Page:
San Joaquin $365,000 $369,200   $360,500   -1.1% 1.2% -20.1% 17.5%
Stanislaus $310,000 $319,000   $298,750   -2.8% 3.8% -17.2% -9.2%
Tulare $237,400 $232,000   $215,000   2.3% 10.4% -16.2% -2.5%
Other Calif. Counties                  
Amador NA NA   $348,950   NA NA NA NA
Butte $326,940 $318,000   $315,000   2.8% 3.8% -7.1% 8.3%
Calaveras $325,000 $302,500   $318,000   7.4% 2.2% -33.6% -31.9%
Del Norte $250,000 $223,000   $214,000   12.1% 16.8% -20.0% -42.9%
El Dorado $461,750 $500,000   $470,000   -7.7% -1.8% -28.6% -27.5%
Humboldt $310,000 $315,000   $310,000   -1.6% 0.0% -24.0% 3.2%
Lake $255,000 $265,250   $262,000   -3.9% -2.7% -11.4% -23.5%
Lassen $184,000 $148,000   $189,000   24.3% -2.6% -40.0% -48.3%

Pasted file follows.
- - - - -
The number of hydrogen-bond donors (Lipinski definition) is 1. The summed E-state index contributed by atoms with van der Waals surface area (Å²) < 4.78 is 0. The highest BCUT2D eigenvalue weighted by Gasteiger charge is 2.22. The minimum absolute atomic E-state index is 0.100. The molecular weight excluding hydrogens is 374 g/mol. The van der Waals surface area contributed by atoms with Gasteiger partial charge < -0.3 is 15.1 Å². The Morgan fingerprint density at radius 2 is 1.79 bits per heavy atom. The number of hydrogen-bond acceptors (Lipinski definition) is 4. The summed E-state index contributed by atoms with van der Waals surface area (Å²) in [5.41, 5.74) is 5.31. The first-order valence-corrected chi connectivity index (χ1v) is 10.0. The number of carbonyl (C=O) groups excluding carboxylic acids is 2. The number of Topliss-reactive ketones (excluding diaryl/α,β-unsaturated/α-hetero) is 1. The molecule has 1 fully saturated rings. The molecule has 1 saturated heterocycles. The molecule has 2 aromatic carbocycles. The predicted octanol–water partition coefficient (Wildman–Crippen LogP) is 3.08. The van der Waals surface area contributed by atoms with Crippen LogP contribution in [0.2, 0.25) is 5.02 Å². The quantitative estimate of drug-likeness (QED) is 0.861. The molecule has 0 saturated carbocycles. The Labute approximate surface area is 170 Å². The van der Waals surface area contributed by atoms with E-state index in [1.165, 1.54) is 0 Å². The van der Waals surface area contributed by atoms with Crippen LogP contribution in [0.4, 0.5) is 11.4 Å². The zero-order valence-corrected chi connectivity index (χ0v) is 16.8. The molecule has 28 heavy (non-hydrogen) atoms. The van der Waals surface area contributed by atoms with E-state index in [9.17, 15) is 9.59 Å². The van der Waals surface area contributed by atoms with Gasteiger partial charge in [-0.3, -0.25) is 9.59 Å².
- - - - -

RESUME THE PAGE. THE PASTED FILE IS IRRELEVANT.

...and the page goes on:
Mariposa $355,000 $305,500   $250,000   16.2% 42.0% -12.5% 180.0%
Mendocino $414,000 $420,000   $374,500   -1.4% 10.5% -13.1% 6.0%
Mono $725,000 $599,900   $400,000   20.9% 81.3% -47.1% -35.7%
Nevada $399,000 $401,500   $405,750   -0.6% -1.7% -30.6% -13.9%
Plumas $289,500 $310,000   $302,000   -6.6% -4.1% -44.7% -42.2%
Shasta $283,000 $261,000   $250,000   8.4% 13.2% -17.2% 7.1%
Siskiyou $226,000 $181,500   $189,500   24.5% 19.3% -19.6% -15.9%
Sutter $296,000 $290,000   $270,000   2.1% 9.6% -16.9% -14.7%
Tehama $199,000 $233,250   $224,500   -14.7% -11.4% -38.1% -46.9%
Tuolumne $288,500 $304,000   $325,000   -5.1% -11.2% -15.4% -9.6%
Yolo $429,500 $443,750   $440,000   -3.2% -2.4% -12.5% -26.3%
Yuba $263,000 $282,000   $285,000   -6.7% -7.7% -1.3% 14.5%

r = revised
NA = not available

November 2018 County Unsold Inventory and Days on Market